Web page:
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Court clears Kamoli 

by Sunday Express
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Tefo Tefo

Acting High Court Judge, Justice John ‘Musi on Thursday directed army commander Lieutenant-General Tlali Kamoli to prepare fresh notices calling upon soldiers imprisoned between May and June 2015 by the military for alleged mutiny, to explain why they should not be placed in detention.

The directive was made after the soldiers’ lawyer, King’s Counsel (KC) Haae Phoofolo and the lawyer representing the army chief, KC Motiea Teele, agreed to this arrangement after the judge ruled that Lt-Gen Kamoli was not in contempt of court when he did not release the detained soldiers as Justice Molefi Makara had ordered on 16 October 2015.

The 22 soldiers had filed an application before the High Court fighting for release from Maseru Maximum Security Prison and to be placed under open arrest – a procedure similar to bail in civilian courts.

However, only 18 soldiers still remain in detention after four were released on different occasions.

The soldiers were initially 23 but Brigadier Thosiso Mareka was the first to be released due to poor health.

Justice Makara on 5 October 2015 ruled that the soldiers’ detention was unlawful because it did not comply with the regulations.

However, the army did not release the Lesotho Defence Force (LDF) members, and instead, gave them notices on 6 October 2015 asking them to explain why they should not be kept in detention.

Only Corporal Mohatlane responded to the notices and was released from detention, while Brigadier Poqa Motoa, Colonel Stemere, Colonel Kolisang, Major Makhetha, Captain Chaka, Sergeant Mokhobo, Sergeant Semakale, Sergeant Lekhabunyane, Corporal Mokhoro, Corporal Letsilane, Corporal Lipoto, Corporal Manaka,  Corporal Chele, Lance Corporal Molefi, Lance-Corporal Makhooane, Private Pama, Private Bolofo and Private Ralitlemo remained in Maseru Maximum Security Prison.

The detained soldiers then filed an application requesting the court to find Lt-Gen Kamoli in contempt for not releasing them despite the High Court ruling of 5 October 2015.

But Justice Makara on 16 October 2015 ruled that the army commander was not in contempt because he might have misunderstood the order of the court.

The judge further said his judgment meant the detained soldiers should be released, but remained incarcerated. They filed a second contempt application on 2 November 2015.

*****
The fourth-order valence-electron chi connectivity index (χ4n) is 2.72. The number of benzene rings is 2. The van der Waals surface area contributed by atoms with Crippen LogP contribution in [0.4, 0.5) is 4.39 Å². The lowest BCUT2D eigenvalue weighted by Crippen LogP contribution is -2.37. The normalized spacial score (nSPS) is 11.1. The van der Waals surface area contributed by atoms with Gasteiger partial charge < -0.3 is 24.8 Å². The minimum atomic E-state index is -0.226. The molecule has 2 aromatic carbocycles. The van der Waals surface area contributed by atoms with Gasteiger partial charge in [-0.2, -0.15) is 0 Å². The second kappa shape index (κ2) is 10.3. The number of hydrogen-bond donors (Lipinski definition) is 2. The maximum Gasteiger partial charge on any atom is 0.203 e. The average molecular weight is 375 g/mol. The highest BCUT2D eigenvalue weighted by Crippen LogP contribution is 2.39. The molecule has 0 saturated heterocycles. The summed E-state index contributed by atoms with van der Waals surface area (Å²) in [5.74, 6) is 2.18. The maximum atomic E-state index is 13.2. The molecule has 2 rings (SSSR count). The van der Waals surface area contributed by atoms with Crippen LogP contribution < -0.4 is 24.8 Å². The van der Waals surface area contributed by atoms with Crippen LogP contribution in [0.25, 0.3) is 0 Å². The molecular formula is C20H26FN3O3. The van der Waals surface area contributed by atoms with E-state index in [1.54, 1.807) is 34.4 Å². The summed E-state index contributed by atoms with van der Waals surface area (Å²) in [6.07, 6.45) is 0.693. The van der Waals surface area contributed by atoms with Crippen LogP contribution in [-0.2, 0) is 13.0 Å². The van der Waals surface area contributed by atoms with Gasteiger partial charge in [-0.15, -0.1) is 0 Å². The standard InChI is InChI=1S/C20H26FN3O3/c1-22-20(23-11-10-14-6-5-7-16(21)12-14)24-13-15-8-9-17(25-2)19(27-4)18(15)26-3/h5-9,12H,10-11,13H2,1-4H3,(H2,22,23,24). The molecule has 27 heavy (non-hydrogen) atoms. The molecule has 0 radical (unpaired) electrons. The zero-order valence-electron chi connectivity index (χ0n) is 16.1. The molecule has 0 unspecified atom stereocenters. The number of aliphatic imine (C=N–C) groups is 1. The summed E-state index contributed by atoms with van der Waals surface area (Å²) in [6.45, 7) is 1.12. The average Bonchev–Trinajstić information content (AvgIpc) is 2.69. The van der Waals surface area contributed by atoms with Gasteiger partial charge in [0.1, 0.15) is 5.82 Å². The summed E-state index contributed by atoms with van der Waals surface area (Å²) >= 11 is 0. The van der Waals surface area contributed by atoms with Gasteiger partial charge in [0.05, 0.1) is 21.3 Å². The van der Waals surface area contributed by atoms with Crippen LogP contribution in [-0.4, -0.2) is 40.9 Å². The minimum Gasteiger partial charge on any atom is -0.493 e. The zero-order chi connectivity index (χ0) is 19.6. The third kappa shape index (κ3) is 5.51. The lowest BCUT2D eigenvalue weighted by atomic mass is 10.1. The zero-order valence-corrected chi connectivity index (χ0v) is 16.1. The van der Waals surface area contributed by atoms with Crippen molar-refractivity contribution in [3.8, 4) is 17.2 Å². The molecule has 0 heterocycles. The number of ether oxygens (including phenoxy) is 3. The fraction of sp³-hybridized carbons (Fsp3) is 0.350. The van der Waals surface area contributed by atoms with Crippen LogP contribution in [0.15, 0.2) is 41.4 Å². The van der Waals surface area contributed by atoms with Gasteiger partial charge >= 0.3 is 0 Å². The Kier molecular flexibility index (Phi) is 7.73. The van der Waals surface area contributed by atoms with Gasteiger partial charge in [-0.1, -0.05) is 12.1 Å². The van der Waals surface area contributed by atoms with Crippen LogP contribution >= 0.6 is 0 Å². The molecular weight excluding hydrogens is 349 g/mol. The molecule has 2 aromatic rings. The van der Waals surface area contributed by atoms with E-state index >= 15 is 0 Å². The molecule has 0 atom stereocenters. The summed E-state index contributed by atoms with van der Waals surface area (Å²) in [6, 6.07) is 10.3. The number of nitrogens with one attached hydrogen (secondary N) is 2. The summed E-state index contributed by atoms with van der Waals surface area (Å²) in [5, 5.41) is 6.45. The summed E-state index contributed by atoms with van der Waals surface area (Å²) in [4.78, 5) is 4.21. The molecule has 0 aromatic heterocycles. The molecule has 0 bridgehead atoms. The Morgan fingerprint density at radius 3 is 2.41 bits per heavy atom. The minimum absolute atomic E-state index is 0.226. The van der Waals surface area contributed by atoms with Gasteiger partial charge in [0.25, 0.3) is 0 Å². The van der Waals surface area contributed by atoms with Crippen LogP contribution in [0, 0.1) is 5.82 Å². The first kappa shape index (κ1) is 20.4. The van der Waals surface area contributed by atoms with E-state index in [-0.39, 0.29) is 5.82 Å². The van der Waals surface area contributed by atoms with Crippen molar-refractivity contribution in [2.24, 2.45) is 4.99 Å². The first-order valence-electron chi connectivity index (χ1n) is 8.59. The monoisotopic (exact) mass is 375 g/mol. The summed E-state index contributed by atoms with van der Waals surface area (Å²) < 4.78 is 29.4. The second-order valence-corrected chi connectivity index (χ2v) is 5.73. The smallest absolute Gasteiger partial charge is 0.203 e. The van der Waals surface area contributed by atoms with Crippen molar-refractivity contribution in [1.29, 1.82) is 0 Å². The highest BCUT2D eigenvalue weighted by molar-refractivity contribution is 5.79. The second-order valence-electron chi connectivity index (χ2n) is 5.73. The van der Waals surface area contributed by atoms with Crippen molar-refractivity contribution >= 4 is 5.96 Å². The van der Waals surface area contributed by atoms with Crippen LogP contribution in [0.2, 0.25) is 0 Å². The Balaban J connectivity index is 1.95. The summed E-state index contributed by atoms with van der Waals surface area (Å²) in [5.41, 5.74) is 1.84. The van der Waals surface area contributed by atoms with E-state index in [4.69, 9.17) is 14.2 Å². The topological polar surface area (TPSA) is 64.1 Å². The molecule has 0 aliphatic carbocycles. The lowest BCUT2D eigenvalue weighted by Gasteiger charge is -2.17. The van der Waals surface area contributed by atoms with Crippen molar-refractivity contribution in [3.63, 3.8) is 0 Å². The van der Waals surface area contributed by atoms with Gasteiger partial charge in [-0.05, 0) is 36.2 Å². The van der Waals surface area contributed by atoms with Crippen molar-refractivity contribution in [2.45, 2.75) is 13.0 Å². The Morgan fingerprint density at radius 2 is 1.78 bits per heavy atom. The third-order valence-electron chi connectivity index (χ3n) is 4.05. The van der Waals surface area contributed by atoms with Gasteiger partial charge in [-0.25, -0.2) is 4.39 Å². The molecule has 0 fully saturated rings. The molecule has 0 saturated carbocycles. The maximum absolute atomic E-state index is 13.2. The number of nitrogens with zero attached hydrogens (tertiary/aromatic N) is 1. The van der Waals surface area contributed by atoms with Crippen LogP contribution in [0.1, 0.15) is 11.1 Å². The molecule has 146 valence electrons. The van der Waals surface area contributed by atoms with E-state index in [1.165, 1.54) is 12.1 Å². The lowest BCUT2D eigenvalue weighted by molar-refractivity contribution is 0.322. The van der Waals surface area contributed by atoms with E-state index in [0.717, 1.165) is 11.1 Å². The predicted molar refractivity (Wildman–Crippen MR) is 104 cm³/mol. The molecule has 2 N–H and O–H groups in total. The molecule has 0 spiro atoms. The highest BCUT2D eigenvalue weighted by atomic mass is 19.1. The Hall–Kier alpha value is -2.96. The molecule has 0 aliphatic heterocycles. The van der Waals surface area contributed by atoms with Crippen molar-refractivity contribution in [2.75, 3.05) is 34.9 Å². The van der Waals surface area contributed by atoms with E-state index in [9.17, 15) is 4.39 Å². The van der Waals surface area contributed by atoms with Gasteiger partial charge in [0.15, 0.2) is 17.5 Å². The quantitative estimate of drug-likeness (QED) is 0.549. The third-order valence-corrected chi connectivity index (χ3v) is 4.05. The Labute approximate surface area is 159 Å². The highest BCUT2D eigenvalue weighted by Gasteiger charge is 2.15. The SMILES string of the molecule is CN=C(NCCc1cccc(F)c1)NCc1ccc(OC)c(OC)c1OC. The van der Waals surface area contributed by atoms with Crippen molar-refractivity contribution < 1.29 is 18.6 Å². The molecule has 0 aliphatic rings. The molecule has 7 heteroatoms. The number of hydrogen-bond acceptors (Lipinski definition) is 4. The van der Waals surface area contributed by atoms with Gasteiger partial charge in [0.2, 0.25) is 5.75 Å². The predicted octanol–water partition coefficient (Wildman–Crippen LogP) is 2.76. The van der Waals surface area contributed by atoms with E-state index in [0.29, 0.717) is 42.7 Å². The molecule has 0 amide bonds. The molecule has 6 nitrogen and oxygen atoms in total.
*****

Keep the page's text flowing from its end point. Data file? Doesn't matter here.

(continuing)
The application was supposed to be argued before Justice Makara on 20 November 2015, but Lt-Gen Kamoli’s lawyer, Advocate Teele informed the judge that the commander wanted him off the case for fear of bias.

The lawyer argued Justice Makara was likely to be biased against Lt-Gen Kamoli after the judge expressed anger, in chambers, over criticism leveled against him over a local radio station. The criticism concerned the judgment Justice Makara had made in the soldiers’ first contempt application—that Lt-Gen Kamoli was not in contempt for not releasing the soldiers because he might not have understood the order.

It was this decision which was criticised on radio, prompting the judge to summon crown and defence lawyers to his chambers.

On 1 December 2015, Justice Makara told a packed courtroom he was taking himself off the case not because of what had been alleged in an affidavit supporting the recusal application, but the “collapsed” relationship between him and some of the lawyers involved in the case.

The case was re-allocated to Justice ‘Musi from South Africa who gave his ruling on Thursday.

It was after arguments from the lawyers that the judge ruled that the army commander was not in contempt because the respondents, who included the army chief, stated in their answering papers that they complied with the order by giving the detained soldiers an opportunity to explain why they would not be kept in detention.

But they did not respond to the notices and only corporal Mohatlane did and was accordingly released.

The judge did not dismiss the case, instead he removed it from the High Court roll on condition that fresh notices be given to the detained soldiers calling on them to explain why they should not be kept in detention.

Justice ‘Musi said the detained soldiers should be served with notices by Thursday next week and respond by 2 February 2016.

The army commander should indicate by 5 February what he has decided about the individual detained soldiers.


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